SA's Internet market has the potential to be one of the new building blocks of the economy, says World Wide Worx MD Arthur Goldstuck.
A new study has found the local Internet
economy contributes R59 billion, or 2%, to SA's total GDP. The total consists of all expenditure by consumers, small and medium enterprises (SMEs) and government on products and services
via the Internet, as well as on Internet access
The Internet Economic Impact Study, conducted by World Wide Worx, was commissioned by Google SA with the intention of quantifying the contribution the Internet makes to the overall economy.
“What is interesting here is that the largest contributor to this total is not, as most people would assume, the investment by service providers in infrastructure,” says World Wide Worx MD Arthur Goldstuck.
“While the mobile networks and fibre providers have certainly spent their fair share on infrastructure – a total of R13.5 billion – this pales beside the R29.2 billion spent on Internet presence and access.”
According to Goldstuck, e-commerce is growing at a rate of about 30% a year, and the scope for future growth is much greater. In terms of online advertising, the report estimates the online advertising market currently stands at R1.52 billion. “It will be some years yet before online advertising really grows the Internet economy,” says Goldstuck, adding there is a 30%-40% growth rate in that space locally.
Host of opportunities
Google SA country manager Luke McKend says: “No business, industry or government can ignore the scale of the Internet and the impact it is having. It presents a host of opportunities. SMEs have been uneven in their uptake, but they are moving online in increasing numbers and are committed to doing so.”
Drawing on the findings of the World Wide Worx SME Survey 2012, it was found that 410 000 SMEs (or 63% of active, formal SMEs) in SA have a Web site. “By the same account, that leaves 37% of SMEs in SA without any formal presence online. This figure is very high, considering the impact having a Web site can have on a business,” says Goldstuck.
According to the survey, one in five SMEs (or 150 000 SMEs) said their businesses would not be able to survive without a Web site.
“With SMEs accounting for about 7.8 million jobs in SA, this means as many as 1.56 million jobs would be in jeopardy were it not for the Internet,” notes Goldstuck, adding that having a Web site is considered essential support structure to keep those jobs.
Goldstuck says 42% of SMEs said having a Web site was “somewhat” or “very important” for the growth of the business. Similarly, 40% said an online presence was key to winning and maintaining market share.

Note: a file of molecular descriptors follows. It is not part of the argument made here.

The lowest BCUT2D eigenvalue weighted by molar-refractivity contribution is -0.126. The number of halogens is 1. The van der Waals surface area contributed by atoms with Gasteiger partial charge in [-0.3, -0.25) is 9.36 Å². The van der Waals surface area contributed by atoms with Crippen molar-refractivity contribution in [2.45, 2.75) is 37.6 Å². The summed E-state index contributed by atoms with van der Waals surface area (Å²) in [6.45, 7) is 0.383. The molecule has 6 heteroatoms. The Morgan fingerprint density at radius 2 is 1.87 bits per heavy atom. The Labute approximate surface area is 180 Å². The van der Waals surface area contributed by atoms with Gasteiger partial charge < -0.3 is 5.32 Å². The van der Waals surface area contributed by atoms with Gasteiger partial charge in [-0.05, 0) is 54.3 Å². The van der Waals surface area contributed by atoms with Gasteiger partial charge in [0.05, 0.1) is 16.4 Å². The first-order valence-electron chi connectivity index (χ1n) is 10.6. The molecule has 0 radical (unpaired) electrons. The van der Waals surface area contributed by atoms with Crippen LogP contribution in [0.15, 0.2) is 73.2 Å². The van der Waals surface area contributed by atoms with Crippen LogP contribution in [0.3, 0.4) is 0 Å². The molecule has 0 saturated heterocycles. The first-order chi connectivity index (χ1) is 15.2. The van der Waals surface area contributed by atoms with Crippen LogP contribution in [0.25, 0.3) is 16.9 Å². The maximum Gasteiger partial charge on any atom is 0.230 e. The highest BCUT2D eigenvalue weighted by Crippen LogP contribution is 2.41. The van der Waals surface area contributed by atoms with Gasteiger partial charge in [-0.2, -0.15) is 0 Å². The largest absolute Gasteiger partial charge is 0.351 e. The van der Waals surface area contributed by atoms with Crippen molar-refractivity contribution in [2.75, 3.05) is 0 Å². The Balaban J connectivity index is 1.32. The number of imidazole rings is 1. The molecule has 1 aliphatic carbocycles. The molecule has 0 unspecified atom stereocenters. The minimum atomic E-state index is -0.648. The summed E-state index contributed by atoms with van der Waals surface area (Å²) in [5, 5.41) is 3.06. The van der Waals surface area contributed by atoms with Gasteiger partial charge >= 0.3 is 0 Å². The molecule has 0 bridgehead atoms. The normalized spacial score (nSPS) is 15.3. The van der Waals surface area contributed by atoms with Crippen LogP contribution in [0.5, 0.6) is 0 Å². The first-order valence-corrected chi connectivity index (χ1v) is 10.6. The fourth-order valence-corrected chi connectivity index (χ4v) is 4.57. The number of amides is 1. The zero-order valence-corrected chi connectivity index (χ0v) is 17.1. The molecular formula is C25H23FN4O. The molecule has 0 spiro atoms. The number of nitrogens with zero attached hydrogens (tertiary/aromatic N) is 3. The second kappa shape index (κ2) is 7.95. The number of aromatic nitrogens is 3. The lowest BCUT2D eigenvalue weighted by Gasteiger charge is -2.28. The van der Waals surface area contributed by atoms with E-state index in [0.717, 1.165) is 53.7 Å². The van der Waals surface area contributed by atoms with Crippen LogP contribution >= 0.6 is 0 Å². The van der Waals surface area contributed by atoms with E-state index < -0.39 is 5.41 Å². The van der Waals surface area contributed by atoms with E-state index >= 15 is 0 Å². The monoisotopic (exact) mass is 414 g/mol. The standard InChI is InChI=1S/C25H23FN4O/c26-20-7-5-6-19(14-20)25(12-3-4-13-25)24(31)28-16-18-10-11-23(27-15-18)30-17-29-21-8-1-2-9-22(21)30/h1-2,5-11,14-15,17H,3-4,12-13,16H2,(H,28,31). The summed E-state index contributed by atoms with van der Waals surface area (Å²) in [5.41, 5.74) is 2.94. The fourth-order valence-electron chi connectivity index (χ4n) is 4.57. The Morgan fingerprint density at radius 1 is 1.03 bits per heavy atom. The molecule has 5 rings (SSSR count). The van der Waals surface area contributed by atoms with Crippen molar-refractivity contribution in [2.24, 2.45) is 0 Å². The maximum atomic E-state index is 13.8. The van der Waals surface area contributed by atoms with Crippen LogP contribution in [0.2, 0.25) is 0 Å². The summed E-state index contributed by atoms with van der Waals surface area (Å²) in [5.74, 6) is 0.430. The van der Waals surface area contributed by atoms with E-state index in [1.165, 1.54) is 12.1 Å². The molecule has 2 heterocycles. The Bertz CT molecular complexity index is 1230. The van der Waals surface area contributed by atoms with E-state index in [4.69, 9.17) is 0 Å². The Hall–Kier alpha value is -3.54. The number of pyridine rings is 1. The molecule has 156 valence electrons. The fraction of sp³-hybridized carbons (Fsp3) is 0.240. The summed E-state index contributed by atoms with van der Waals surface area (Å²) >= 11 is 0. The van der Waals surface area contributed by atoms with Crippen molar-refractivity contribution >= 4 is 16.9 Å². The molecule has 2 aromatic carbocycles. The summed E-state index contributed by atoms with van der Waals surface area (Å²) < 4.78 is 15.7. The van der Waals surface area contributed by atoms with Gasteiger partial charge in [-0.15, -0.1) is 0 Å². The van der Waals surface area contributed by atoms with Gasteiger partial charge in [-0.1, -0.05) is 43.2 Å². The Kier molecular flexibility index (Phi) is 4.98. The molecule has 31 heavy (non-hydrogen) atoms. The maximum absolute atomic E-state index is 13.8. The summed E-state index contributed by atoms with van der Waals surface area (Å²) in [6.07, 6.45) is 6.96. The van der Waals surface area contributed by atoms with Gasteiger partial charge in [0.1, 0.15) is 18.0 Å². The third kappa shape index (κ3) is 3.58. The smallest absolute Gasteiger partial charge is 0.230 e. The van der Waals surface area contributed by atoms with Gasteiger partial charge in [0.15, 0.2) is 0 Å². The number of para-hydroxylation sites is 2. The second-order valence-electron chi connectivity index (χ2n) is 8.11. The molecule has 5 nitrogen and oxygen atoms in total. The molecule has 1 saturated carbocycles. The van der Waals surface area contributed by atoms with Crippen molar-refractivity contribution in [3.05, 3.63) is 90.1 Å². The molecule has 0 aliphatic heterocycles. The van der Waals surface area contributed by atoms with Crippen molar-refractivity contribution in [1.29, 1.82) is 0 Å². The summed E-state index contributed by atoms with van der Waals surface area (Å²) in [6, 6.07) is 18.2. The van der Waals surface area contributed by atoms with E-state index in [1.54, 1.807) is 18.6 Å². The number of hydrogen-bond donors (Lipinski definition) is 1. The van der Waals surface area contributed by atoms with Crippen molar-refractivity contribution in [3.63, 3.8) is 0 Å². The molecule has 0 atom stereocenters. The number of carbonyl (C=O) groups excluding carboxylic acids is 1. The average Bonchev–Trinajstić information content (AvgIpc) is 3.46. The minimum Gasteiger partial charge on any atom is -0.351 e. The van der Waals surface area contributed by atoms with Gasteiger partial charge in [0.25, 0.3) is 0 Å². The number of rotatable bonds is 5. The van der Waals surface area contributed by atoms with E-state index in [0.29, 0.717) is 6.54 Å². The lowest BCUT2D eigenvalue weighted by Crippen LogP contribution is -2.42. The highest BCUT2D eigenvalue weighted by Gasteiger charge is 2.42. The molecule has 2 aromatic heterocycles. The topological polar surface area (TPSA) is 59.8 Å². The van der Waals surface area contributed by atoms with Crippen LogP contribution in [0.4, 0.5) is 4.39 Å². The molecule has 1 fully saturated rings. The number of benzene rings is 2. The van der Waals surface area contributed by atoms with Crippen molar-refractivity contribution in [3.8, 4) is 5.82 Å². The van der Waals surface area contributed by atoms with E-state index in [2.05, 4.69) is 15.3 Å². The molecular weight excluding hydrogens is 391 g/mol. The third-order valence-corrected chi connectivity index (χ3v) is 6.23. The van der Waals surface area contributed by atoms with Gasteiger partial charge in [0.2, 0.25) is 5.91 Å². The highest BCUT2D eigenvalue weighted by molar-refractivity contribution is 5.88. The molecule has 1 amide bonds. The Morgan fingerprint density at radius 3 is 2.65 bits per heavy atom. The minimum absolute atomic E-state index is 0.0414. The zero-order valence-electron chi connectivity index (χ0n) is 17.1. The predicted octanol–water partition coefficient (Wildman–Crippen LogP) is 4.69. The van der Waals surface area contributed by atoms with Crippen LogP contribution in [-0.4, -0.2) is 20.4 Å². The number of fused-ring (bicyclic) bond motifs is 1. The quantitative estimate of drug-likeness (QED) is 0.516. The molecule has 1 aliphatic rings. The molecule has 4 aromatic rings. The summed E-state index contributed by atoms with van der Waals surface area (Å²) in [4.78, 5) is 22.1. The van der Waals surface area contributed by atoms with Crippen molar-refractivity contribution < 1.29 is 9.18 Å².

“This 40% figure kept recurring. This means that even if an SME doesn't depend on the Internet for its existence, many depend on it for growth,” says Goldstuck.
According to Goldstuck, SA is entering what he terms “the golden era” in which the build out of Internet infrastructure will reach a peak in the next few years.
The number of Internet users in SA is also expected to rapidly increase, stimulated in part by the smartphone explosion. World Wide Worx estimates true individual mobile penetration to be at about 80%, with 40 million South Africans using phones.
“These users represent the future potential of Internet growth in SA. Around 10 million phones are sold in SA every year, and it is expected that by 2013, smartphones will account for half of this number,” says Goldstuck. “Since smartphone users eventually become Internet users, we can expect the Internet user base to grow at an accelerated pace.”
Goldstuck adds, however, that due to the digital participation curve, it could take up to five years before new Internet users gain the confidence and experience to become truly active participants in the Internet economy.
“Consequently, the number of Internet users has accelerated from 2008, and the number of experienced users will begin accelerating in 2013, and will continue to do so for the following five years.”
As a result, the South African Internet economy is expected to grow to 2.5% (or R79 billion) of the GDP by 2016. “Looked at in another way, it is likely that over the next five years, the Internet economy will begin approaching the size of the construction sector – an estimated R120 billion in 2011, suggesting this is potentially one of the new building blocks of the South African economy,” says Goldstuck.
Research conducted by the Boston Consulting Group, across the G20 countries, showed SA's Internet economy, as a proportion of GDP, ranks very low when compared to both industrialised and developing countries.
In the G20, the average contribution of the Internet economy to the GDP was 4.1% in 2010, expected to grow to 5.3% by 2016. This compares to SA's 1.9% in 2010, 2% in 2011, and an expected 2.5% by 2016.
“The key message for SA, in terms of growing the Internet economy, is to loosen the logjams constraining this economy, to promote ubiquitous and affordable access, and to take a more active embrace of open competition,” says the Internet Economic Impact report.
“This will, in turn, ensure that the economic benefits of the Internet are enjoyed sooner rather than later, and by the many rather than the few.”
The full Internet Economic Impact Study can be downloaded here.
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